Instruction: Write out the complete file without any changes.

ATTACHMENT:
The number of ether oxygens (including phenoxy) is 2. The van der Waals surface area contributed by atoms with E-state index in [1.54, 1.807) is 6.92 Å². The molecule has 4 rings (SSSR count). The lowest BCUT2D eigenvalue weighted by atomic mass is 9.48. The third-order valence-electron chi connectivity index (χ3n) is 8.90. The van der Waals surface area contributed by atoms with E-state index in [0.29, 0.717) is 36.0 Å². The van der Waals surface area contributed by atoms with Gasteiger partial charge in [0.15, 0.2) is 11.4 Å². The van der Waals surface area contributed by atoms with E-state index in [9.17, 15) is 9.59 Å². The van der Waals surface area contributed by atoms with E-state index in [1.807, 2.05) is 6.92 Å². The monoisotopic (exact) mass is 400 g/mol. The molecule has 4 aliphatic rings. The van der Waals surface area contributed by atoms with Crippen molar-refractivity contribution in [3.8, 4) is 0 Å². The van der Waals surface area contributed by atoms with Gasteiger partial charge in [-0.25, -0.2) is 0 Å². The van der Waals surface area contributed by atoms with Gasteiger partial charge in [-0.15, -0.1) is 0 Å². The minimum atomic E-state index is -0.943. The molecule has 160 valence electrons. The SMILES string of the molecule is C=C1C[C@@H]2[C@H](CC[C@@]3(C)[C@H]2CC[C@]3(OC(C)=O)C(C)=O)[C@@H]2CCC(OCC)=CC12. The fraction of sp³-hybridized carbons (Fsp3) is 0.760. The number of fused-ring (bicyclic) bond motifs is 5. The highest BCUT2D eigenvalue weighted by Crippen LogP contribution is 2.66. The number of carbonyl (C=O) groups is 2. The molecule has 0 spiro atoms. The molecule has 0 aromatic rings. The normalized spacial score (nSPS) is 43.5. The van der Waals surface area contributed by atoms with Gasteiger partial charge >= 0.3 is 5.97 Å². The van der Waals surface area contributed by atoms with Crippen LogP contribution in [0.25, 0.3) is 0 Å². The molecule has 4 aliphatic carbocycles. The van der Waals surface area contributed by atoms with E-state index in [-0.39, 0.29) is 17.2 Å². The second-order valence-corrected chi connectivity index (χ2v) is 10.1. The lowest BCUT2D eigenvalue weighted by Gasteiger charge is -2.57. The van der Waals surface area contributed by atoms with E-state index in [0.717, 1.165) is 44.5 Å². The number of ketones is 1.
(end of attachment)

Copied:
The number of ether oxygens (including phenoxy) is 2. The van der Waals surface area contributed by atoms with E-state index in [1.54, 1.807) is 6.92 Å². The molecule has 4 rings (SSSR count). The lowest BCUT2D eigenvalue weighted by atomic mass is 9.48. The third-order valence-electron chi connectivity index (χ3n) is 8.90. The van der Waals surface area contributed by atoms with E-state index in [0.29, 0.717) is 36.0 Å². The van der Waals surface area contributed by atoms with Gasteiger partial charge in [0.15, 0.2) is 11.4 Å². The van der Waals surface area contributed by atoms with E-state index in [9.17, 15) is 9.59 Å². The van der Waals surface area contributed by atoms with E-state index in [1.807, 2.05) is 6.92 Å². The monoisotopic (exact) mass is 400 g/mol. The molecule has 4 aliphatic rings. The van der Waals surface area contributed by atoms with Crippen molar-refractivity contribution in [3.8, 4) is 0 Å². The van der Waals surface area contributed by atoms with Gasteiger partial charge in [-0.25, -0.2) is 0 Å². The van der Waals surface area contributed by atoms with Gasteiger partial charge in [-0.15, -0.1) is 0 Å². The minimum atomic E-state index is -0.943. The molecule has 160 valence electrons. The SMILES string of the molecule is C=C1C[C@@H]2[C@H](CC[C@@]3(C)[C@H]2CC[C@]3(OC(C)=O)C(C)=O)[C@@H]2CCC(OCC)=CC12. The fraction of sp³-hybridized carbons (Fsp3) is 0.760. The number of fused-ring (bicyclic) bond motifs is 5. The highest BCUT2D eigenvalue weighted by Crippen LogP contribution is 2.66. The number of carbonyl (C=O) groups is 2. The molecule has 0 spiro atoms. The molecule has 0 aromatic rings. The normalized spacial score (nSPS) is 43.5. The van der Waals surface area contributed by atoms with Gasteiger partial charge >= 0.3 is 5.97 Å². The van der Waals surface area contributed by atoms with Crippen LogP contribution in [0.25, 0.3) is 0 Å². The molecule has 4 aliphatic carbocycles. The van der Waals surface area contributed by atoms with E-state index in [-0.39, 0.29) is 17.2 Å². The second-order valence-corrected chi connectivity index (χ2v) is 10.1. The lowest BCUT2D eigenvalue weighted by Gasteiger charge is -2.57. The van der Waals surface area contributed by atoms with E-state index in [0.717, 1.165) is 44.5 Å². The number of ketones is 1.